Lukas H. Meyer and Pranay Sanklecha
3 Sociology of Justice
Stefan Liebig and Carsten Sauer
4 Psychology of Justice
Mario Gollwitzer and Jan-Willem van Prooijen
5 The Economics of Justice
James Konow and Lars Schwettmann

Part II The Justice Motive

6 Justice and Self-Interest
Leo Montada and Jrgen Maes
7 The Justice Motive: History, Theory, and Research
John H. Ellard, Annelie Harvey, and Mitchell J. Callan
8 Belief in a Just World
Carolyn L. Hafer and Robbie Sutton
9 Justice Sensitivity
Anna Baumert and Manfred Schmitt
10 Social-Cognitive and Motivational Processes Underlying the Justice Motive
Kees van den Bos and Michlle Bal

Part III Forms of Justice

11 Distributive Justice
Guillermina L. Jasso, Kjell Y. Trnblom, and Clara Sabbagh
12 Procedural Justice
Ril Vermunt and Herman Steensma
13 Retributive Justice
Michael Wenzel and Tyler G. Okimoto
14 Restorative Justice
Ronald L. Cohen

Part IV Spheres of Justice

15 The Psychology of Social Justice in Political Thought and Action
Tobias Rothmund, Julia C. Becker, and John T. Jost
16 Social Justice and the Welfare State: Institutions, Outcomes, and Attitudes in
Comparative Perspective
Patrick Sachweh
17 Justice in the Work Setting
Marius van Dijke and David De Cremer
18 Justice in the Couple and the Family
Dorothea Dette-Hagenmeyer and Barbara Reichle
19 Justice and Education
Nura Resh and Clara Sabbagh
20 Justice and Environmental Sustainability
Susan Clayton, Elisabeth Kals, and Irina Feygina
21 Inequity Responses in Nonhuman Animals
Catherine F. Talbot, Sara A. Price, and Sarah F. Brosnan

Part V Beyond Justice

22 Morality and Justice
Linda J. Skitka, Christopher W. Bauman, and Elizabeth Mullen
23 Social Dynamics of Legitimacy and Justice
Karen A. Hegtvedt, Cathryn Johnson, and Lesley Watson
24 Archives and Social Justice Research
Susan Opotow and Kimberly Belmonte
25 Justice and Culture
Ronald Fischer
26 Between Relative Deprivation and Entitlement: An Historical Analysis of the Bat-
tle for Same-Sex Marriage in the United States
Ella Ben Hagai and Faye J. Crosby

Van Prooijen, J. W., & Van Lange, P. A. M. (Eds.) (2016). Corruption, cheating, and con-
cealment: The roots of dishonest behavior. Cambridge University Press.

Dishonesty is ubiquitous in our world. The

news is frequently filled with high-profile cases
of corporate fraud, large-scale corruption, lying
politicians, and hypocrisy of public figures. On
a smaller scale, ordinary people often cheat, lie,
misreport their taxes, and mislead others in
their daily life. Despite such prevalence of
cheating, corruption, and concealment, people
typically consider themselves to be honest, and
often believe themselves to be more moral than
most others. This book aims to resolve this par-
adox by addressing the question of why people
are dishonest all too often. What motivates dis-
honesty, and how are people able to perceive
themselves as moral despite their dishonest be-
haviour? What personality and interpersonal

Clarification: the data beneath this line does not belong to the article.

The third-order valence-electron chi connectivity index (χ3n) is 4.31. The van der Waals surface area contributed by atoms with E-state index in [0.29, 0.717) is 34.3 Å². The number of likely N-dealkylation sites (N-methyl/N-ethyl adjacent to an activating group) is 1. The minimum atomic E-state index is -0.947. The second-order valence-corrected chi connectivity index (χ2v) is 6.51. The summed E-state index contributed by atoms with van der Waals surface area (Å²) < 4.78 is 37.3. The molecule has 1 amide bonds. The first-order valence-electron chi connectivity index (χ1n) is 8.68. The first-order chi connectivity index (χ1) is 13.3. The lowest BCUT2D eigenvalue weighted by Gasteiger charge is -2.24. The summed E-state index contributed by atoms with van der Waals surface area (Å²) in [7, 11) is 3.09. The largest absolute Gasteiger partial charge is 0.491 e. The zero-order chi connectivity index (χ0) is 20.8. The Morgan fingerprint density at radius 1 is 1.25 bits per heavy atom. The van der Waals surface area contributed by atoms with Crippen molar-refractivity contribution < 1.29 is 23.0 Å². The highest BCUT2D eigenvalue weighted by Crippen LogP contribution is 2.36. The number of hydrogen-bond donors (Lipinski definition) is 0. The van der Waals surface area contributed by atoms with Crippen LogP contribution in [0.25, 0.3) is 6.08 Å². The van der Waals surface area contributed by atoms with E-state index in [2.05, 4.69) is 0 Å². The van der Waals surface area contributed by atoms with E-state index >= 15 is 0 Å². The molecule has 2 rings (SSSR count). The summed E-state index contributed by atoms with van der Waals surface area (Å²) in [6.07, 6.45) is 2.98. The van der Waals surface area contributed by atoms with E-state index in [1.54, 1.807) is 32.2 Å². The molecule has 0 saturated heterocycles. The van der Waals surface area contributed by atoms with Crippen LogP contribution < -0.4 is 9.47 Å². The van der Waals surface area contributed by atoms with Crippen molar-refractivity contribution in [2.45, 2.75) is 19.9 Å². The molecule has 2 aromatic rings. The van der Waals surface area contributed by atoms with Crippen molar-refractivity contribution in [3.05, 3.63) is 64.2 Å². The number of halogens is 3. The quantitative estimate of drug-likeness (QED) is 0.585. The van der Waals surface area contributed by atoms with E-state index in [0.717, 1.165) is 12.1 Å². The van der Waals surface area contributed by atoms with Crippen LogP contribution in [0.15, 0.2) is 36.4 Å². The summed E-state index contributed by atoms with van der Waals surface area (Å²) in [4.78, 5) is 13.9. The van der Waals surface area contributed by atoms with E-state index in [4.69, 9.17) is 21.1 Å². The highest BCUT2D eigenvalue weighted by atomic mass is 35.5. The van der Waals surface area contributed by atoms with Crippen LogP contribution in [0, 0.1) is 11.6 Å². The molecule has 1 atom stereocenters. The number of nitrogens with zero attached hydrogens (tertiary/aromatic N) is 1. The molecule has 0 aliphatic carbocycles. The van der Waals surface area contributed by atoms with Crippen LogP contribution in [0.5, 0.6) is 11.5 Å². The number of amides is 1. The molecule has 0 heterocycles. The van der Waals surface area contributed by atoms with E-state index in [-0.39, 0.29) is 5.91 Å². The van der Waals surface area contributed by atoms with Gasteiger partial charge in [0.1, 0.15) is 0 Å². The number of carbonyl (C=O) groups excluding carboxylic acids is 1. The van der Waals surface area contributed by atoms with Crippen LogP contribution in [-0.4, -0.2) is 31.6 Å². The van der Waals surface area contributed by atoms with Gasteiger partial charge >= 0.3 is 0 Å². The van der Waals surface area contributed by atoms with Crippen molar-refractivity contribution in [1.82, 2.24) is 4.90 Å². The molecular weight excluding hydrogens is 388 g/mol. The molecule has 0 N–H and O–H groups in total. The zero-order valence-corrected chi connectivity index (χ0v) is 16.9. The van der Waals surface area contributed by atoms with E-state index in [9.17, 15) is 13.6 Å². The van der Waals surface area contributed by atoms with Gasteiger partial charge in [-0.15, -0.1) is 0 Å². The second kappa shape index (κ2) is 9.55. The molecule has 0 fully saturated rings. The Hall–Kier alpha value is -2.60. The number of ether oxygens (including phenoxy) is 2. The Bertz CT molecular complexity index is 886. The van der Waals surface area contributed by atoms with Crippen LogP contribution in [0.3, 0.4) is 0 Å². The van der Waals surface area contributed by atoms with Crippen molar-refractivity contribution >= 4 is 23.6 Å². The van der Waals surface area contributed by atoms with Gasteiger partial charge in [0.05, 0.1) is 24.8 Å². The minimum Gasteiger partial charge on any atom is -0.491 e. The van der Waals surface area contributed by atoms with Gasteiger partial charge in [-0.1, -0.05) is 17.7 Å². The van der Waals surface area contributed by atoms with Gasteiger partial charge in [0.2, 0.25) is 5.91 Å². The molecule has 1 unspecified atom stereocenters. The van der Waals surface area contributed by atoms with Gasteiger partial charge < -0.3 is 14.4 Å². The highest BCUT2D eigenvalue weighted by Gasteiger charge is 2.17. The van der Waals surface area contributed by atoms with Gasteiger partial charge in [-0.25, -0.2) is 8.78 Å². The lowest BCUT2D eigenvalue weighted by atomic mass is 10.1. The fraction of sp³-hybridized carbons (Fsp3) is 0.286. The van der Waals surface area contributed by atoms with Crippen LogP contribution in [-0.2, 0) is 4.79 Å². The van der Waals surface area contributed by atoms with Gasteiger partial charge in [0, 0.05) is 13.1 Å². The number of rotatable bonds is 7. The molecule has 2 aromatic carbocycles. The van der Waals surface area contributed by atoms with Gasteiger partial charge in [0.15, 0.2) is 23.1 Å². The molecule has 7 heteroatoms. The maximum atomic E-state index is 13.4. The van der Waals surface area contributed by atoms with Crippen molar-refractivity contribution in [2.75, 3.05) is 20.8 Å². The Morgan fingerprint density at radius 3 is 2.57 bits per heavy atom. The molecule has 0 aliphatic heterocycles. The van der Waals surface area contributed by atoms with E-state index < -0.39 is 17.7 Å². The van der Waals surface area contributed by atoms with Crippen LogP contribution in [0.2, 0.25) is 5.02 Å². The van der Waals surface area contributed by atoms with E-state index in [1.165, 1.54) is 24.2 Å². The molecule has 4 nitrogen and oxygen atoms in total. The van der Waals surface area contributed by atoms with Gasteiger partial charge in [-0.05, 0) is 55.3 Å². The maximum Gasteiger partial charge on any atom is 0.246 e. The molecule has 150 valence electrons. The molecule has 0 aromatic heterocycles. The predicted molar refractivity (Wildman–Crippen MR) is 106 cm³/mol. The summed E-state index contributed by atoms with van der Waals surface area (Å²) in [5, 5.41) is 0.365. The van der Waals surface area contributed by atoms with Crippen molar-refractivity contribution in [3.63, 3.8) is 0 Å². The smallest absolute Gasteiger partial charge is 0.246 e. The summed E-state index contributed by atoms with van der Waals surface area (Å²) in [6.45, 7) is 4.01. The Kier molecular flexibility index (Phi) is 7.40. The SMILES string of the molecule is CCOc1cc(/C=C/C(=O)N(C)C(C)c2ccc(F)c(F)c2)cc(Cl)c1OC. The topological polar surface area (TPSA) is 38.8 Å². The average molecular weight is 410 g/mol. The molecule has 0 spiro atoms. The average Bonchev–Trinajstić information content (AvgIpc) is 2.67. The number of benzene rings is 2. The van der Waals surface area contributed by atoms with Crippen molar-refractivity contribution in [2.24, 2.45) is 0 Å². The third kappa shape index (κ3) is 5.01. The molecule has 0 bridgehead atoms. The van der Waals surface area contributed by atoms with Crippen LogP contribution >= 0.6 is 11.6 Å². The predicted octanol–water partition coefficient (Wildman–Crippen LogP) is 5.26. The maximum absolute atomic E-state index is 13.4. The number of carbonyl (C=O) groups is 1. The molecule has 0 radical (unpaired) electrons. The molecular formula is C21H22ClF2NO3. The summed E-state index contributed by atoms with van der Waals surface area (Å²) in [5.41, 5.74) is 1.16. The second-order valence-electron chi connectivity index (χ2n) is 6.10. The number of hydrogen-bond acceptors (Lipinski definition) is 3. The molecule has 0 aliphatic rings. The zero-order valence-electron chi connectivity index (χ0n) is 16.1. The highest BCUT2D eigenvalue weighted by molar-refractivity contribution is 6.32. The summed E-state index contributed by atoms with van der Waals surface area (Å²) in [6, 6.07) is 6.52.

factors make dishonesty more likely? And what
can be done to recognize and reduce dishon-
esty? This is a fascinating overview of state-of-
the-art research on dishonesty with prominent
scholars offering their views to clarify the roots
of dishonesty.

Chapter 1 Cheating, Corruption, and Concealment: An Introduction to Dishonesty
Jan-Willem van Prooijen and Paul A. M. van Lange

Part 1 Motivations for Dishonesty

Chapter 2 Moral Motivation: A Closer Look
C. Daniel Batson
Chapter 3 Beyond Being Good Frees Us to Be Bad: Moral Self-Licensing and the Fabrica-
tion of Moral Credentials
Daniel A. Effron
Chapter 4 Deception as a means to an end: An instrumental approach
Wolfgang Steinel, Lukas Koning, Eric van Dijk, and Ilja van Beest

Part 2 Justifying Dishonesty

Chapter 5 How Moral Flexibility Constrains Our Moral Compass
Francesca Gino
Chapter 6 Always the Hero to Ourselves: The Role of Self-Deception in Unethical Behavior
Celia Moore
Chapter 7 Not for My Sake: Preventing Others from Using Potential Beneficiaries Benefits as
Justifications for Dishonesty
Scott S. Wiltermuth and Medha Raj
Chapter 8 Corrupt Collaboration: A Behavioral Ethics Approach
Shaul Shalvi, Ori Weisel, Sys Kochavi-Gamliel, and Margarita Leib

Part 3 Influences on Dishonesty

Chapter 9 Narcissism and Dishonesty: The SAC Model
W. Keith Campbell and Lane Siedor
Chapter 10 When Being Creative Frees Us to be Bad: Linking Creativity with Moral Licensing
Lynne C. Vincent and Evan Polman
Chapter 11 Wealth and Wrongdoing: Social Class Differences in Ethical Reasoning and Be-
Paul K. Piff, Daniel M. Stancato, and E. J. Horberg
Chapter 12 Power, dishonesty, and justice
Steven L. Blader and Andy J. Yap

Part 4 Reducing Dishonesty

Chapter 13 Religion, Deception and Self-Deception
Stephanie R. Kramer and Azim F. Shariff
Chapter 14 The Ergonomics of Ethics
Andy J. Yap
Chapter 15 When Opposition if Beneficial: The Case of Productive Disobedience
Piero Bocchiaro
Chapter 16 A Cognitive Approach to Elicit Verbal and Nonverbal Cues to Deceit
Aldert Vrij, Ronald P. Fisher, Hartmut Blank, Sharon Leal, and Samantha Mann

Forgas, J. P., Jussim, L., & Van Lange, P. A. M. (2016, Eds.). Social psychology and moral-
ity. New York: Psychology Press.

Ever since Platos Republic was written over

two thousand years ago, one of the main
concerns of social philosophy and later
empirical social science was to understand the
moral nature of human beings. The faculty to
think and act in terms of overarching moral
values is as much a defining hallmark of our